DC Teachers Credit Union

This entry includes a couple photos that should have illustrated the previous entry. Pierce School was vacant for many years. During the financial receivership period in the 1990s, some of the vacant buildings were sold off. This property, about one block from H Street NE, was renovated about ten years ago as apartments. It was an early investment in revitalization that contributed, although the contribution is unrecognized, to current H Street corridor revitalization efforts.

Edmonds School at 9th and D Streets NE was sold to the DC Teachers Credit Union in the 1980s I think. It was used for offices and such and was recently sold to a developer for conversion to housing.

1. This piece, "Graduates from low-performing DC schools face tough college road, " from the Washington Post discusses the difficulty that DC high school graduates have in college, taking on college work. I was shocked that this problem extends "to white kids from upper class homes graduating from the city's 'best' high school, " as according to the article, Seth Brown, a Wilson graduate, now at Dartmouth, was flummoxed by having two 5-page papers due around the same time, that he had limited experience with writing in high school.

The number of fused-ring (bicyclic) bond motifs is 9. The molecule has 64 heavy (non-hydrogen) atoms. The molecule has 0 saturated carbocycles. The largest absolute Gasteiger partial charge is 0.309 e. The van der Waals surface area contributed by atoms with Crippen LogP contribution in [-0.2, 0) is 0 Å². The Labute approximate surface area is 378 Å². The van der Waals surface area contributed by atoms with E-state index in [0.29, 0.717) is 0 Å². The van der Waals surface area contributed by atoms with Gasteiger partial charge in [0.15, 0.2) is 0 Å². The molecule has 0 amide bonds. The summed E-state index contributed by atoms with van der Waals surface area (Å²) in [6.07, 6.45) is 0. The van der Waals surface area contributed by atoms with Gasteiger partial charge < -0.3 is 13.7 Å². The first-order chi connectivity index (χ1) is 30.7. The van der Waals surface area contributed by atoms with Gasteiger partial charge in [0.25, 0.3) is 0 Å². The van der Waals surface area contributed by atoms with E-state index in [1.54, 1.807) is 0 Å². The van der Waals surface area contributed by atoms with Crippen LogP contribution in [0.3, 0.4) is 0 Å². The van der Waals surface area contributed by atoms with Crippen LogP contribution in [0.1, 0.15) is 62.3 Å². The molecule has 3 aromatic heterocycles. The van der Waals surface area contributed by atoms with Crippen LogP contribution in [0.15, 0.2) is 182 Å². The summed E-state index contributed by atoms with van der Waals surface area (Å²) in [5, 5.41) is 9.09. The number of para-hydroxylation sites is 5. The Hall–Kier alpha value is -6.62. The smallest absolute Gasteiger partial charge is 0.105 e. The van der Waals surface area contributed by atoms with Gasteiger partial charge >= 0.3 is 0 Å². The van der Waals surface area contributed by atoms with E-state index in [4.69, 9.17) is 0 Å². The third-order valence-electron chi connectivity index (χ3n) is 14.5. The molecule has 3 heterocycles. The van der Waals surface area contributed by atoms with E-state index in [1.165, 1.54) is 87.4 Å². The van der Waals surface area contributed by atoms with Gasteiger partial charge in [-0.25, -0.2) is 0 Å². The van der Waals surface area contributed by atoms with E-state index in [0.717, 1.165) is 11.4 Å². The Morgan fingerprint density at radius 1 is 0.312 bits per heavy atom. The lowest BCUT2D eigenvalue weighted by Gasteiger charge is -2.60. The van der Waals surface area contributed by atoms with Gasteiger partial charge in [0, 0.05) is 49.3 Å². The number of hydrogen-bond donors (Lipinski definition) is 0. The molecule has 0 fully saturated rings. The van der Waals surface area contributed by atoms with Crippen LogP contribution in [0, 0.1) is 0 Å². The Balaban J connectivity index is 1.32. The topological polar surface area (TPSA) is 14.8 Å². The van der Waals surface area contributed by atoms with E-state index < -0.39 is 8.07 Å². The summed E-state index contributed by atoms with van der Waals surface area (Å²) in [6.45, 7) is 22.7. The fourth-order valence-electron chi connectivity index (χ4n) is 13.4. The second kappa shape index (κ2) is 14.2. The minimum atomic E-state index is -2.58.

From the article:

Collier had been a star at Ballou, where fewer than one-quarter of students are proficient in math and reading. But she said that her classes largely dealt with the basics: summarizing story plots, for example, and learning how to write complete and grammatically correct sentences.
Only in her senior year, in an advanced English course, did a teacher challenge her to think more deeply. “I feel like it was too late, ” said Collier, who took two of the three AP classes she said were available to her at Ballou. “It just wasn’t enough to have that kind of teacher for one year.”
In her first semester at Penn State, Collier took seminars in which professors asked her to synthesize ideas, develop arguments and do original research. It was new to her.
“We had to go into the library all the time and research articles and really, really write, ” Collier said. “It was difficult for me because I hadn’t done that in high school. I didn’t have to write a lot. I didn’t really research anything.” ...
Matthew Stuart, an AP English teacher at Dunbar, attributed students’ lack of college preparation in part to the city’s focus on annual standardized tests that demand little critical thinking or problem-solving. Many teachers give students simple strategies for tackling basic essay prompts, he said, but teachers don’t have a chance to venture into more difficult and stimulating intellectual terrain until after 10th grade, the final year of standardized testing.

This building on the Miner School campus (15th Street NE) is still for the most part vacant. Miner School was rebuilt more than ten years ago.

2. The other piece is "Can School Reform Hurt Communities?, " from the New York Times. From the article:


Related posts: